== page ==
No child should be expected to learn on an empty stomach, and yet an estimated 3,000 Langley students go to school with no food in their bellies and no bagged lunch.
It’s a reality that surprised Brookswood mom, Shannah Berge, and moved her to action last year.
In the beginning of the 2014 school year, the Parent Advisory Council at Alice Brown Elementary decided to put on a hot breakfast for the whole school.
Berge, who has two boys at the school and is part of the PAC, was fairly new to Langley and a chef by trade. She offered to organize the breakfast day.
She got Save-On Foods on Fraser Highway to donate the food and even help serve it to the students.
The kids loved it, lining up for eggs and bacon.
But then something happened.
Following the hot breakfast, the students had to sit in the gym for an assembly.
“The kids were so well behaved. They didn’t fidget, or fall asleep or act out. The difference was they weren’t hungry; they were fed and content,” said Berge. “It was seeing that difference in the kids that set the wheels in motion for me.”
Berge went home that evening and started crunching numbers for offering a hot food program at her kids’ school. That’s when a commercial came on about a breakfast program.
“I thought, ‘we could do this,’” said Berge. She called the Breakfast Club of Canada and applied for a grant.
The Breakfast Club of Canada teams up with community partners and regional organizations to develop solutions adapted to local needs. Today, the Breakfast Club of Canada helps feed some 150,000 students in 1,328 elementary and high schools across the country.
Berge’s grant request was accepted and now the Club funds 50 per cent of the yearly $6,000 budget for the breakfast program at Alice Brown, as well as providing appliances to help the volunteers cook the daily meal. The Breakfast Club has several community businesses that support their goals including Cobs Bread. Breakfast for Learning also contributes funding to Alic Brown.
Breakfast Club of Canada helps bring breakfast to seven Langley schools including Nicomekl Elementary, HD Stafford Middle School, Brookswood Secondary, Shortreed Elementary, Betty Gilbert Middle School and Aldergrove Secondary.
According to Langley School Foundation’s Susan Cairns, the need to feed hungry students became apparent nearly a decade ago. She started looking into it and seeing how many kids, one in six, come hungry to school. The shocking truth made the Foundation switch its focus. Now it is undergoing its own Food For Thought campaign with a lofty $300,000 goal to help support breakfast, lunch and snack programs throughout the district.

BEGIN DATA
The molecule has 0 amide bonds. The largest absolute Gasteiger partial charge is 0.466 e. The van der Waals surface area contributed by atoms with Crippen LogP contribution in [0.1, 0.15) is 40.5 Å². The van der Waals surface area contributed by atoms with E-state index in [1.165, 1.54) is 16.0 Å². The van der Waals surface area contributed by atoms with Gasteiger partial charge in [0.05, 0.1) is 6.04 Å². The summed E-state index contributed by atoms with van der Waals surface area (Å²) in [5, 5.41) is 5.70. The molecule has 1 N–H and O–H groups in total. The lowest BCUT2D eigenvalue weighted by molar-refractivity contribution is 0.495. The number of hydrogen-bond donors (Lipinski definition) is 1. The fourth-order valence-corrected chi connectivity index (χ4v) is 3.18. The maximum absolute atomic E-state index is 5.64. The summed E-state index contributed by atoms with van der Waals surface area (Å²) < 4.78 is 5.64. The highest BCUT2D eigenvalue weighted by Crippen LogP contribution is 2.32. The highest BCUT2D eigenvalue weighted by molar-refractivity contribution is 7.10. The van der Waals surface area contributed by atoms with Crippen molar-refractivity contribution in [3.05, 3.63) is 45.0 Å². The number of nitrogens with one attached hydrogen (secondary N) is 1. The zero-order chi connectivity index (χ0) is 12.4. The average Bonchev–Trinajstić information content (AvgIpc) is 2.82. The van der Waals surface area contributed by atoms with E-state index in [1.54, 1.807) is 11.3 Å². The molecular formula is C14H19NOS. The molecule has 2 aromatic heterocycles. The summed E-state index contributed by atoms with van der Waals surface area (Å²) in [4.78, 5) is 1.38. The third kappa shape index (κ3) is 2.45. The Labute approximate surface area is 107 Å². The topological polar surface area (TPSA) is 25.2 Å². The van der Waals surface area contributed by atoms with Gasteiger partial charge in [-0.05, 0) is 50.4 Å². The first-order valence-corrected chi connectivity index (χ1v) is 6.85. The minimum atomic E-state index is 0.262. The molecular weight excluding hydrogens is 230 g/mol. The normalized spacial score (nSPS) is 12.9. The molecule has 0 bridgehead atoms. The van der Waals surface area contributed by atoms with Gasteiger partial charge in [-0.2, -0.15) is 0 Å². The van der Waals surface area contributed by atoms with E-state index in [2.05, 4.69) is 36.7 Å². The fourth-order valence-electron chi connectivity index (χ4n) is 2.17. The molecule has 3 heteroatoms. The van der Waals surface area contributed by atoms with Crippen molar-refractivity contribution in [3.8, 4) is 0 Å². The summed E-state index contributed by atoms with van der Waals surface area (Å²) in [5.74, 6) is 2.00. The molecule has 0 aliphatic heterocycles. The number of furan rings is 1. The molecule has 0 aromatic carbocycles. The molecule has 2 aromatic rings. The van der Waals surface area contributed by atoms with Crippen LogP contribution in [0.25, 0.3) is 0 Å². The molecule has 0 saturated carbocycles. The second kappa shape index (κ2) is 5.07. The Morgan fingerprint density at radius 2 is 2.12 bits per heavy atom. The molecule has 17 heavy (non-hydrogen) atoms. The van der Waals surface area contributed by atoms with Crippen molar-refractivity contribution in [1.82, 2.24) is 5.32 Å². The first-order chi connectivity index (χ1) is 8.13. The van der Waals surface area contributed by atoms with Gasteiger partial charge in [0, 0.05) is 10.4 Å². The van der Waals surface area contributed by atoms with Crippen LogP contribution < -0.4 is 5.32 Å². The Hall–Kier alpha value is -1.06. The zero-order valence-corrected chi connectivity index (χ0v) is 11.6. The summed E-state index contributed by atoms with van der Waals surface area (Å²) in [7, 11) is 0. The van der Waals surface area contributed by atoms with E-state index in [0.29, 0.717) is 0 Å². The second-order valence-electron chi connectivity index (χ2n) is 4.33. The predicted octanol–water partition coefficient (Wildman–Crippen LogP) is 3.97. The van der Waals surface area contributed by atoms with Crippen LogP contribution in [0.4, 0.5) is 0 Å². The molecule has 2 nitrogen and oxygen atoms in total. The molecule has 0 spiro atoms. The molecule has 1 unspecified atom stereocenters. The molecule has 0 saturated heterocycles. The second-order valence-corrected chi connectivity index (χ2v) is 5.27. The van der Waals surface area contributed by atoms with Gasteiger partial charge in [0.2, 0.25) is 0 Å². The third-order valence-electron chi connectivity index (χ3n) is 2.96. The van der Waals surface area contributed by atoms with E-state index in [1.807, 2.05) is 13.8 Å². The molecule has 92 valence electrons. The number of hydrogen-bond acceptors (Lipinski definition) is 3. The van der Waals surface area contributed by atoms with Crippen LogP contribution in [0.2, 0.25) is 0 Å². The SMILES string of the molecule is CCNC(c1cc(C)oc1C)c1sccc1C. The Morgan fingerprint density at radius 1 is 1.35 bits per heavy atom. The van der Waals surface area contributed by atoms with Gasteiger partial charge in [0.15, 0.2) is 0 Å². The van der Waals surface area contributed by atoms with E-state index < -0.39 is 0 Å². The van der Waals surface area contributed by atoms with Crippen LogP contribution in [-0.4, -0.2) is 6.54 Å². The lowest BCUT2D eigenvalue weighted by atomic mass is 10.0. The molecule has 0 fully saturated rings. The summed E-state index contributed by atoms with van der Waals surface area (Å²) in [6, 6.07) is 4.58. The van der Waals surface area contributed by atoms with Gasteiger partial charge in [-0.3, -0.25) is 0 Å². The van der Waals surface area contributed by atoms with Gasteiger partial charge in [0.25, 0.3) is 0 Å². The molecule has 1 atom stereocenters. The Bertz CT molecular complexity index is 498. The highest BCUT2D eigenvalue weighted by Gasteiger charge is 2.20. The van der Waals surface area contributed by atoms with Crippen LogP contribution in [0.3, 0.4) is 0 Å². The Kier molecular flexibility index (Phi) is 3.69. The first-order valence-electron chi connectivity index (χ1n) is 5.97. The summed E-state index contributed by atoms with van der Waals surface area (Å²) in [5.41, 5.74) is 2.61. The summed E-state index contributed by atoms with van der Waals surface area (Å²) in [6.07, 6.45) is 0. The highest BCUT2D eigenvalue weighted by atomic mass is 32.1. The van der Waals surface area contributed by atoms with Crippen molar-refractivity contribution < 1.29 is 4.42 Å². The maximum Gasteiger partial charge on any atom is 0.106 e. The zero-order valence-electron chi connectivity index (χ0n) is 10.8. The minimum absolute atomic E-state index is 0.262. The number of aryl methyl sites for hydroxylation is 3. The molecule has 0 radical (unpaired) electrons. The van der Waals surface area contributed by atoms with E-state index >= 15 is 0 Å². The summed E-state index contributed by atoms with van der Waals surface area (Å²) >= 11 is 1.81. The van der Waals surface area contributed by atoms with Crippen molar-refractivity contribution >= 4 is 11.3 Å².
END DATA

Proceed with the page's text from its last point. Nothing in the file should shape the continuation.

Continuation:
At Alice Brown, an average of 50 kids from a school population of 250 utilize the breakfast program every morning.
“The whole mood of the school changed,” said Berge. “Kids are happier, teachers are happier because kids are able to pay attention and aren’t acting out.”
Berge points out that we all get “hangry” (hungry and angry). But kids don’t have the maturity to understand or contain those emotions, which end up spilling out on the playground and in the classroom.
Principal Debra Page is blown away by the change for the better in her school.
“The kids are way more settled, ready to learn,” said Page. “Seeing how much good and the sense of community that has come out of the breakfast program gives your heart a flutter.
“If it wasn’t for Shannah and all her hard work this wouldn’t be the success it is.”
This year, Berge had to step away from volunteering full-time in the mornings but is still involved.
Now, Special Education Assistant Susan Hildebrand has taken over the breakfast program.
Volunteers from the community and within the PAC make the program work. One wall in the room is plastered with drawings and notes of thanks from the students.
Grade 7 student Jordan VanVeek began going to the breakfast program from its start. She loved it so much she asked to volunteer. Now she is there nearly every day serving food to her fellow students.
“I like helping out and getting to know the younger kids,” said Jordan.
Not only are kids getting a nutritious morning meal, which always includes one vegetable or fruit, they have become a community, socializing and looking forward to seeing each other, said Page.
Moving to Brookswood, a neighbourhood with nice homes and parks, Berge thought she had moved to middle class suburbia.
But in fact, she learned there are many families living in poverty. There are single parents living in basement suites, families struggling with two jobs and no time to make lunches.
“You never know people’s situation,” said Berge. “We had been in a tough financial spot ourselves, so I really had to learn how to stretch out the grocery budget. It can happen to any of us.”
Several parents have come to thank the principal, some crying because they are so grateful for the breakfast program.
“Many parents are too proud to ask for help. But with the breakfast program, it’s open to any student because we didn’t want to segregate them. The kids that use it regularly have gained friendships and look forward to seeing each other in the morning,” Berge said.
Seeing the change in her kids’ school makes her want to implement her breakfast program in other schools. She has created a colour-coded, meal planning binder that could help expand her program into more schools in need.
“These kids are our future. We have to give them the best possible start we can,” she said.
Alice Brown Elementary Grade 7 student Jordyn VanVeek prepared a warm breakfast for a younger student during the school’s Breakfast Program last week. VanVeek enjoyed the before-school program so much she wanted to give back. She has been volunteering since last year.
– Monique Tamminga photo